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Voter outreach organizations in multiple Republican-controlled states are facing challenges in carrying out their efforts due to newly enacted laws

Chloe Chaffin and Anita Alexander talk about the work (Via Marco Joseph/Getty Images)

During the last presidential election four years ago, the Equal Ground Education Fund hired more than 100 people to visit homes and attend festivals, college events, and other gatherings to help people in Florida register to vote. But this year, things have changed.

A state law passed last year stopped them from registering voters in person, reduced their staff, and cut their funding a lot. Organizers aren’t sure how much they can do in the fall.

Genesis Robinson, the group’s temporary executive director, said the law has had a big effect on their ability to hold events and talk directly with possible voters in communities.

“Before all these changes, we were able to act and get our communities ready and make sure they were registered to vote — and help if they weren’t,” he said.

Florida is one of a few states, including Kansas, Missouri, and Texas, where Republicans have made voting harder since 2021. They have created new laws or made old ones stronger that punish people who help voters. Some groups have had to stop their work, and others have had to change or cut back a lot.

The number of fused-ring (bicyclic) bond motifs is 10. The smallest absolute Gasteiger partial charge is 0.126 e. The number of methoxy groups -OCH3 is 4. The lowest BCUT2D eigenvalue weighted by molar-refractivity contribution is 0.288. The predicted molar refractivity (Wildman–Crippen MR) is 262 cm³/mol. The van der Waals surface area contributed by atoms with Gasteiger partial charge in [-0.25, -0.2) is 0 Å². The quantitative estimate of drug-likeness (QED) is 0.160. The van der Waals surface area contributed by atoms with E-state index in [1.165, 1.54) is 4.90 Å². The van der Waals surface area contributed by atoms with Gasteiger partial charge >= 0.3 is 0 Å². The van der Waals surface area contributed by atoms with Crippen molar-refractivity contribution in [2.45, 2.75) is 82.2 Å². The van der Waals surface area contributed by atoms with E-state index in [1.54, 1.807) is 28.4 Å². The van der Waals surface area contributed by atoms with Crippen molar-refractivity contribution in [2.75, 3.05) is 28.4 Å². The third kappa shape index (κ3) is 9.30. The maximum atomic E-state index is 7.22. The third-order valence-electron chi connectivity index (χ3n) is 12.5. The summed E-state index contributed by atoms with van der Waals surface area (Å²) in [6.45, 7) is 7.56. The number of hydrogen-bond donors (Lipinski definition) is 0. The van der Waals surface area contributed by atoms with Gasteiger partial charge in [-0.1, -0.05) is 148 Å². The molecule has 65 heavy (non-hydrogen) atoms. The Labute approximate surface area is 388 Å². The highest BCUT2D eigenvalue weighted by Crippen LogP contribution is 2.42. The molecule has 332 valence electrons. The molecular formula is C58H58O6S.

Derby Johnson asks a question of panelists (Via Marco Joseph/Getty Images)

The Florida law, signed by Republican Gov. Ron DeSantis last May, said groups that help people register to vote would have to pay $50,000 if their staff or helpers had been found guilty of a serious crime or were not U.S. citizens.

It also made the fines groups could get bigger, from $1,000 to $250,000, and made the time they have to send in voter registration forms shorter, from 14 days to 10 days.

A judge from the national government stopped parts of the law at the start of the month, like the one that went after people who were guilty of a serious crime or weren’t citizens. But the law had already made it harder for Equal Ground and other groups in Florida before the court said no.

The League of Women Voters in Florida, which was one of the people who said the law was wrong, started to use digital ways to talk to voters instead of in person. Cecile Scoon, the co-leader of the group, said the law took away the close link between its workers and the places they were talking to. Digital tools aren’t easy to use when you are helping people register to vote, she said, and they can be expensive.

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